Incoming college students could see their student loan interest rates double next semester if Congress doesn't take action to prevent the increase.
Interest rates on new federal Stafford loans are scheduled to increase from 3.4 percent to 6.8 percent on July 1, just as new college students are preparing for their first semester. Already, students are expressing concern over the change.
“I feel like that's a pretty big jump,” said Matthew Tran, a senior at Harding Charter Preparatory High School in Oklahoma City.
Tran, 18, plans to go to the University of Oklahoma in the fall, where he wants to major in computer science. He doesn't yet know if he'll need to take out student loans to pay for school, but he's concerned about how the change would affect his financial situation when he leaves college.
Many recent graduates already struggle to get out of debt, he said, and Tran said he's worried an increase in the interest rate could make the situation even more difficult.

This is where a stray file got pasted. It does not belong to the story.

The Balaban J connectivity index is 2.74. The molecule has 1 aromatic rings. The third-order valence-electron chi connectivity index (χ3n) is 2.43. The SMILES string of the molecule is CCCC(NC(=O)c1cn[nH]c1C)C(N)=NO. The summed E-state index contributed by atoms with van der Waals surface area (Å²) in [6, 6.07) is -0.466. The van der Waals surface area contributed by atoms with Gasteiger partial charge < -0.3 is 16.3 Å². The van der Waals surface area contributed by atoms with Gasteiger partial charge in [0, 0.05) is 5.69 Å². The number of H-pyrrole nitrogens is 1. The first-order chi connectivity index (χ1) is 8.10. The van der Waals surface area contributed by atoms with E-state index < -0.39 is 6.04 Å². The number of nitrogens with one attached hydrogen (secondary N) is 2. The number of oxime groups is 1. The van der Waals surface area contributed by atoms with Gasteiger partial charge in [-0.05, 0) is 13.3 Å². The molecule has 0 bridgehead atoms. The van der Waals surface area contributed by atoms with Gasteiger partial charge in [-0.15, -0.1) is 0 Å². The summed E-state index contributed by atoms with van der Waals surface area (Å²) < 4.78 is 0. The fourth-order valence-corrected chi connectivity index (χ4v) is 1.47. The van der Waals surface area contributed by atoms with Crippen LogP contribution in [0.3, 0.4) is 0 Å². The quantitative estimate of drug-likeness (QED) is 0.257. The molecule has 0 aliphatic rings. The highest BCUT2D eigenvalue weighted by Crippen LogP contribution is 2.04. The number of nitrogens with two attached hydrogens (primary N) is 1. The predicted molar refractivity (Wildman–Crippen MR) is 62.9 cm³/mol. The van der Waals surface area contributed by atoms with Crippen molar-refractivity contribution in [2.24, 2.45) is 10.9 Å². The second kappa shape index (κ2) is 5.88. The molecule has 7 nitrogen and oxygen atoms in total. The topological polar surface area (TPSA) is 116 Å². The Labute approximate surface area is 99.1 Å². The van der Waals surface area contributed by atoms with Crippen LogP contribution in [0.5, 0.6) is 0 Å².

A similar increase was scheduled to take effect in July 2012, but lawmakers extended the lower interest rate after President Barack Obama and officials in the U.S. Department of Education came out against allowing rates to climb.
Rate could double
Support for maintaining the lower interest rate seems to be more muted this year, said Megan McClean, managing director of policy and federal regulations for the National Association of Student Financial Aid Administrators.
“The push to keep it 3.4 was really on by this time last year,” McClean said.
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